Continuing to plow my way through the Netflix que, and thought I would anoint myself with a documentary.
I suck at games. I repeatedly lose at chess, and still love it, I enjoy Scrabble (and possess a travel version) and usually lose, I lost at Othello once and a friend of mine chalked it up to losing so the good-looking guy across the table wouldn't feel emasculated (no, I'm just that stupid and honestly lost), but I have never finished a NY Times crossword. And me lovin' the words like I do.
But I LOVED "Wordplay," a 2006 documentary about Will Shortz and the NY Times crossword and the folks who compete at the National Crossword Championship in Stamford, Connecticut every year. It's a room full of nerds of every shape and size and ethnicity and they solve seven puzzles in record time. Then the three top scorers go up on stage, don a set of headsets that knock out noise, and they solve giant whiteboard crosswords for the amusement of 500 of their peers.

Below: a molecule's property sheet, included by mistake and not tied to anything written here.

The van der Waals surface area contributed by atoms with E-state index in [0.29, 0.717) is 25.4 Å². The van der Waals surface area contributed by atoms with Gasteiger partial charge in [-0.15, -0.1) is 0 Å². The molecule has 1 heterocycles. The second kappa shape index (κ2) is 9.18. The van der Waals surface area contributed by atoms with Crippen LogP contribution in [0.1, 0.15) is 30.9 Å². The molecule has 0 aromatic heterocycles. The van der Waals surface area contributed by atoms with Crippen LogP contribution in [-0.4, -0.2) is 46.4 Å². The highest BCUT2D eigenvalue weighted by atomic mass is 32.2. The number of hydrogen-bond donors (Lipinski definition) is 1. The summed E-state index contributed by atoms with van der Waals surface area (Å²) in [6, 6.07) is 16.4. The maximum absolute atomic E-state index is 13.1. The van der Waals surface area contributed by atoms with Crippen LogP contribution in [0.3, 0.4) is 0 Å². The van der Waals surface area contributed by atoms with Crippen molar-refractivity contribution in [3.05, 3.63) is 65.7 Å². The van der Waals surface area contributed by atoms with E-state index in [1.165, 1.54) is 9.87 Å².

Intermingled in their stories are the stories of the crossword in the lives of famous people like Jon Stewart, Bill Clinton, the Indigo Girls, and New York Yankee pitcher Mike Mussina. There are some dry moments when you watch someone solve a puzzle in real time--I know why they do this, but it's like watching paint dry--but the majority of the movie is like reading a rich and delightful short story. It won't keep you, but it's a great way to spend two hours.